Brought to you by:
Reload to see the latest news
Happy Halloween. Hope we don't scare you with these photos...Peugeot and others were testing at Estoril today and some were running in 2009 rear wing configuration. Beastly....Images courtesy Nuno Pereira and Estoril Race Photos.
|The Oreca-Courage looks more the part for no other reason than opinion. Though for now no one has optimized the rear wing package.|
|You'd like to think there was a better way to integrate the rear wing endplates back to the bodywork, perhaps even angling them down to their former positions allowing them some ability to generate downforce in their own right given a closer to horizontal stance.|
>>A follow up to the Petit Porsche fuel row. Much to our surprise, the week going in to Laguna Seca IMSA rescinded Competitor Memo 08-04 with the issuance of 08-05 that said simply, "For the Monterey Sports Car Championships at Mazda Raceway Laguna Seca, entrants WILL NOT be permitted to use additional detergent as was done at Petit Le Mans. All entrants must use the IMSA E10 as supplied." 08-04 came about when Porsche approached IMSA and indicated that they were having reliability issues with their Direct Injection engine over endurance length runs. Thus 08-04 was issued to help Porsche. But ultimately it seems the intention was really to only issue the variance for Petit as IMSA was aware that Porsche had successfully run the DI engine for at least a 4 hour (Laguna) distance. But as the wording, "For Petit only" was missing, the assumption by all was that 08-04 was issued for the remainder of the season but this was apparently not the intention. Hence 08-04 was rescinded by 08-05 with the behind-closed-doors caveat that Porsche were effectively given a pass for Petit but now it was time for them to go back and get their act together. Hopefully that is the final word on the topic.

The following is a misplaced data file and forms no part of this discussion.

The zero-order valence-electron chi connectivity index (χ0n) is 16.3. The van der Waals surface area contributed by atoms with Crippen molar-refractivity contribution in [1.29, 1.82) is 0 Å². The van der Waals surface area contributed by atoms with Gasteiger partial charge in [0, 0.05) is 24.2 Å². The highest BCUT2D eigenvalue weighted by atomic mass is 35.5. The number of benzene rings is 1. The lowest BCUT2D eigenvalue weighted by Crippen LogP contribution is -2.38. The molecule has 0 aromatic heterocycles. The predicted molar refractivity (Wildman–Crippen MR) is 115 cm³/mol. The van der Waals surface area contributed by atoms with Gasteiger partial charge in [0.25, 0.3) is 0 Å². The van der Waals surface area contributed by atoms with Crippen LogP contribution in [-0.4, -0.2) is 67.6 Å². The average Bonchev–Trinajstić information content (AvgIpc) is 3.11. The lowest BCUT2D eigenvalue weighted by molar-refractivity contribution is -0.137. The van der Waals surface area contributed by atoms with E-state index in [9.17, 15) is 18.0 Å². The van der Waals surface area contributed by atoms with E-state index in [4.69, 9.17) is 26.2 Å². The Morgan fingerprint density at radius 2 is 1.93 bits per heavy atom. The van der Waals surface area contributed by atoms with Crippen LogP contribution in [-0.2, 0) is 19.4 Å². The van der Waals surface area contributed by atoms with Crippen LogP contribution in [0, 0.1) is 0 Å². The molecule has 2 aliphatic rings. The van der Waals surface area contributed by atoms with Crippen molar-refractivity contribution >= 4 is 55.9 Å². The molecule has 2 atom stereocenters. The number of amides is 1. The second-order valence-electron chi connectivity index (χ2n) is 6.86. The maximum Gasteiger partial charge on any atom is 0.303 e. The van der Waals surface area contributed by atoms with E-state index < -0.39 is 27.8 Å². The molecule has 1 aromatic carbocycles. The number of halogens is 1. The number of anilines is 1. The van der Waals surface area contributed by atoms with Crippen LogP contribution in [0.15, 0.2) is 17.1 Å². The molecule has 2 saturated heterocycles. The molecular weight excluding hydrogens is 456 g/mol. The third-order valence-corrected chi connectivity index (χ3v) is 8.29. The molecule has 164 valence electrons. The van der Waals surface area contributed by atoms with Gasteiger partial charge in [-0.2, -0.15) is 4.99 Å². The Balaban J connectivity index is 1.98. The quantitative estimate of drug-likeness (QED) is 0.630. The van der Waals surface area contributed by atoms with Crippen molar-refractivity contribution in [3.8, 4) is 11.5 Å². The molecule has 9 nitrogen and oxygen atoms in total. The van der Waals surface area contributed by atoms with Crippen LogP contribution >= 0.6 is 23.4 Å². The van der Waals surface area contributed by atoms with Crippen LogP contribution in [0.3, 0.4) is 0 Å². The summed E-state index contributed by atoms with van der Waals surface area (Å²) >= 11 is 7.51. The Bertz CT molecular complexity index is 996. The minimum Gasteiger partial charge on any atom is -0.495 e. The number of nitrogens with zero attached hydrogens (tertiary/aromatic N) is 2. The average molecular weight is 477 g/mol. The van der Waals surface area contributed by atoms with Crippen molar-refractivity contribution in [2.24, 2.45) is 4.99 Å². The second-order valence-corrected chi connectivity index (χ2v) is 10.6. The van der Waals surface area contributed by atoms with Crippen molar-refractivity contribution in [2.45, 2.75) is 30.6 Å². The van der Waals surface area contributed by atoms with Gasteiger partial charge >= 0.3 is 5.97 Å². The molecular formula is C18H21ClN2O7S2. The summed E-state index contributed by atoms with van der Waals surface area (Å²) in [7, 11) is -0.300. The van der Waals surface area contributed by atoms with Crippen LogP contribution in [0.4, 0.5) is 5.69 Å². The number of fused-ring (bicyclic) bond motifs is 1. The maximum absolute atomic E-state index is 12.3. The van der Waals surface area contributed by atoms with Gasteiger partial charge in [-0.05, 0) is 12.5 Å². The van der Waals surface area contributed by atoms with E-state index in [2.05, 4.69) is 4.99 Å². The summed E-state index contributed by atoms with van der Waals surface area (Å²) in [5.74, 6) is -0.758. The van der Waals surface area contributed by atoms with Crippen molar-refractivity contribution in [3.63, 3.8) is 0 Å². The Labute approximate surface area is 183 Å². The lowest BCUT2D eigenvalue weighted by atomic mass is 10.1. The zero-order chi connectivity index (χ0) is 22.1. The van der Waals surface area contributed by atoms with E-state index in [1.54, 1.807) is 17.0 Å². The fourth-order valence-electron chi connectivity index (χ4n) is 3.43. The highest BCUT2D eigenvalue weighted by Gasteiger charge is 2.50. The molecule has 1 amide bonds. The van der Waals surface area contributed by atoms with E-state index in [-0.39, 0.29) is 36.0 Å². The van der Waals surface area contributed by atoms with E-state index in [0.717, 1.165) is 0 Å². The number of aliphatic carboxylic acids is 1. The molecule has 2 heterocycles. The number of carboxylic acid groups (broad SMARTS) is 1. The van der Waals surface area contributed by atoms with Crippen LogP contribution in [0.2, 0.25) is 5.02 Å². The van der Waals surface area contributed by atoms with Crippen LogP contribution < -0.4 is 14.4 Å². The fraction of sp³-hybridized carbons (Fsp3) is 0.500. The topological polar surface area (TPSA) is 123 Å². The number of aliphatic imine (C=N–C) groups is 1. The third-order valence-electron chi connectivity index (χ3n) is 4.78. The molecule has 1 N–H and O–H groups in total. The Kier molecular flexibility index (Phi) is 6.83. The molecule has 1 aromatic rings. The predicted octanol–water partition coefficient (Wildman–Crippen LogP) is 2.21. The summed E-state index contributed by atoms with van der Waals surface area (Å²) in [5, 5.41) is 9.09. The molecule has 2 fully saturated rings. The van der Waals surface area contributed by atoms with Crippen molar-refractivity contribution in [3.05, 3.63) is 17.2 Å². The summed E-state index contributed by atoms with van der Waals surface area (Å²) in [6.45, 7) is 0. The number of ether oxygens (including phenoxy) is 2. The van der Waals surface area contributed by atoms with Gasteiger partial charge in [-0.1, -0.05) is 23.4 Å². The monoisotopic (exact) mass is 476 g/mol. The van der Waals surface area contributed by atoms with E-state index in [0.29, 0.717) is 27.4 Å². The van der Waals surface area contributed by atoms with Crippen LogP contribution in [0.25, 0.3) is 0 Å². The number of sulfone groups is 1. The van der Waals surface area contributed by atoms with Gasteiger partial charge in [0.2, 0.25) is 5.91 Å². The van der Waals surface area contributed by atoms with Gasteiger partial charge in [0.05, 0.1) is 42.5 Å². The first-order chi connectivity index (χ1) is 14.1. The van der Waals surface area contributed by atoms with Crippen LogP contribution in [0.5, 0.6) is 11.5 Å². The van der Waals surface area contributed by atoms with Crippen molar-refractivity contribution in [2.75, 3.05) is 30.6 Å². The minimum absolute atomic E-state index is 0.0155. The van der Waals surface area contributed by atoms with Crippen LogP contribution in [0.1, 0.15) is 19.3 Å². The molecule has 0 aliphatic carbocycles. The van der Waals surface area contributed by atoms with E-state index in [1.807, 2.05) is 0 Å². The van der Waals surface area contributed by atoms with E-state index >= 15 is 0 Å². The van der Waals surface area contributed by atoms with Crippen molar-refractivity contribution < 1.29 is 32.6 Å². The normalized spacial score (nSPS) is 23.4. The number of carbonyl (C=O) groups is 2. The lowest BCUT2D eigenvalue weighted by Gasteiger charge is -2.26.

>>Just a follow up to the Penske RS Spyder low drag wheel story from Petit. We hear from a source in Europe that the wheels Porsche issued to teams and were presented to the ACO at Le Mans had rings that were glue bonded onto the wheel. So that would seem to confirm what we heard about the Le Mans wheel presentation, that the main issue the ACO had with the wheels was the method of attachment of the flange. But the source also indicates that the flanges were made out of carbon and that the front and rear flange widths were different.
>>So Highcroft has dropped their Porsche fuel protest. We had heard that it was going to "hopefully go away" and sure enough. Contrary to the conspiracy theories, IMSA Competition Memo 08-04 was available at the track had anyone bothered to inquire with IMSA about it. Here's a scanned pdf of the copy we acquired. Though IMSA now has it officially available on line (only just now saw that as it hadn't been up previously). And to further confuse the issue....huh bwhhaaaatt?
Petit Le Mans news:
>>I spoke to Nick Wirth Friday as the Highcroft car went through their first tech inspection following their Thursday morning crash and subsequent all nighter. Wirth is really coming off a successful year and given the Acura LMP project has only been around for two years now, the program clearly has been successful given the race wins and all important increased visibility. Says Wirth, "It's been rather satisfying seeing from where this program has come, very satisfying figuring this car (the LMP2) doesn't have all the gizmos, the torsion bar suspension, etc..." Which quickly leads to a segue to the LMP1. So will the Acura ARX-02a LMP1 have all the gizmos, will it have torsion bars, open or closed top....? Wirth only smiled and added the cryptic, "You will be surprised."